While most employers still want to offer comprehensive benefit packages to their employees, many are concerned they won’t be able to in the future, highlighting the important role benefit advisers can play in helping employers create a strategic and successful benefits strategy.

In an effort to attract new employees, nine out of 10 employers surveyed by the Windsor, Conn.-based research firm LIMRA say they must offer medical insurance, and most employers (80%) feel they should pay some or all of the premium for their workers' benefits. Yet, just over half of the surveyed employers expect the Affordable Care Act to have a negative impact on their ability to offer medical benefits in the near future. Eighty-five percent also say controlling the costs of health care is an important or critical challenge.

The labor market is competitive and “the need for employer-sponsored benefit packages is not going away,” says Donald Garlitz, executive director of exchange solutions for the Chicago, Ill.-based benefit administration group bswift. 

“Employers will continue to need to sponsor group insurance plans and they will continue to need help navigating benefit plans,” he says, adding there remains a strong and important role for benefit advisers going forward.

Particularly in advance of 2018, when the Cadillac tax goes into effect, employers need to be rethinking their benefit plan offerings, Garlitz says. “Benefit advisers need to be in front of their clients now helping them navigate their benefit strategy,” he notes.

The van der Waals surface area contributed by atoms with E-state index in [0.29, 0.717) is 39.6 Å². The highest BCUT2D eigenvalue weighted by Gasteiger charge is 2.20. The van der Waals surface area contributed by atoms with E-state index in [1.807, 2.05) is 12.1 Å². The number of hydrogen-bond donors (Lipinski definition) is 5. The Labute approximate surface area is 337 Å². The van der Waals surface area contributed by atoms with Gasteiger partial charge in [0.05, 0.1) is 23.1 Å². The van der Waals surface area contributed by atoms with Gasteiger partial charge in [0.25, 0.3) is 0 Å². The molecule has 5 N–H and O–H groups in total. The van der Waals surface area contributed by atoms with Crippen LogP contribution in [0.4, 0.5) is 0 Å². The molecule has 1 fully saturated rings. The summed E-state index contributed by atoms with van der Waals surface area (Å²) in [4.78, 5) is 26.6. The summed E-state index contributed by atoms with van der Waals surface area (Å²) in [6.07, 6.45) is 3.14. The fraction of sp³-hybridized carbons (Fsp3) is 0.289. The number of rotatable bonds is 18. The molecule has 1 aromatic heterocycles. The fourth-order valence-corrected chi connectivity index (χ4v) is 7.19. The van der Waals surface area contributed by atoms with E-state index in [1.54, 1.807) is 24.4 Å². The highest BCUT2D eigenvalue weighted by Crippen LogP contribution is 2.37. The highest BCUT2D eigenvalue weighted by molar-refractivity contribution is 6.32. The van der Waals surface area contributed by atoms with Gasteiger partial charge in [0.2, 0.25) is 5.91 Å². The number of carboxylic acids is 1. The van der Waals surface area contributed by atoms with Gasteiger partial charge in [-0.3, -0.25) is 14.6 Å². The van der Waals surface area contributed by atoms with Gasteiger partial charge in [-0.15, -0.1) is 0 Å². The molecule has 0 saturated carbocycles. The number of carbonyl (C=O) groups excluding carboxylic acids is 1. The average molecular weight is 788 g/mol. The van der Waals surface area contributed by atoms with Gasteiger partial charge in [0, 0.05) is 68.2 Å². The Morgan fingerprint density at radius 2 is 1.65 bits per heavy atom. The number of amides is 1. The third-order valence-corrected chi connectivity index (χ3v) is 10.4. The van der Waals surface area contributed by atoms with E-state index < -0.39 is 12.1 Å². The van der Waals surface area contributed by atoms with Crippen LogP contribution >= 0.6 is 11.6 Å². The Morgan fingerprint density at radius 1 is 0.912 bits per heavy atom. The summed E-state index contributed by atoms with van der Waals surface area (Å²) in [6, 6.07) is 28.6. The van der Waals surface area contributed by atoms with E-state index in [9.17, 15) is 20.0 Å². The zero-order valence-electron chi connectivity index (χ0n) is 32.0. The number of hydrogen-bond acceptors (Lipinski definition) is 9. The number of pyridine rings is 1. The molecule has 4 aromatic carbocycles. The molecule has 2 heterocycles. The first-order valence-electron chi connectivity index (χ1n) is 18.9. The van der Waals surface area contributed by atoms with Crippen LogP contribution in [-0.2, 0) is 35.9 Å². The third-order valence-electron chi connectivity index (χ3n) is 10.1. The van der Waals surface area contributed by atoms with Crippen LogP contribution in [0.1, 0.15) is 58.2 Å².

LIMRA’s study, called Employee Benefits at a Crossroads, also found that while 44% of employers believe companies need to use different benefit communication strategies for different employee populations, 80% admit to using the same strategy for all employees.

“This highlights an opportunity for advisers and carriers to better serve employers' needs by helping them to customize their approaches to benefits education,” the LIMRA report says.

In terms of plan choice, 57% of employers surveyed say they believe employees want plans with multiple benefit choices and plan features. Thirty-five percent say they believe their employees want limited choices and 8% of employers said they were not sure how much choice their employees wanted in their benefit packages.

Nearly half of employers say they conduct employee benefit surveys "once in a while." Another 15% percent conduct benefit surveys on a regular basis, while 38% say they never do them. 

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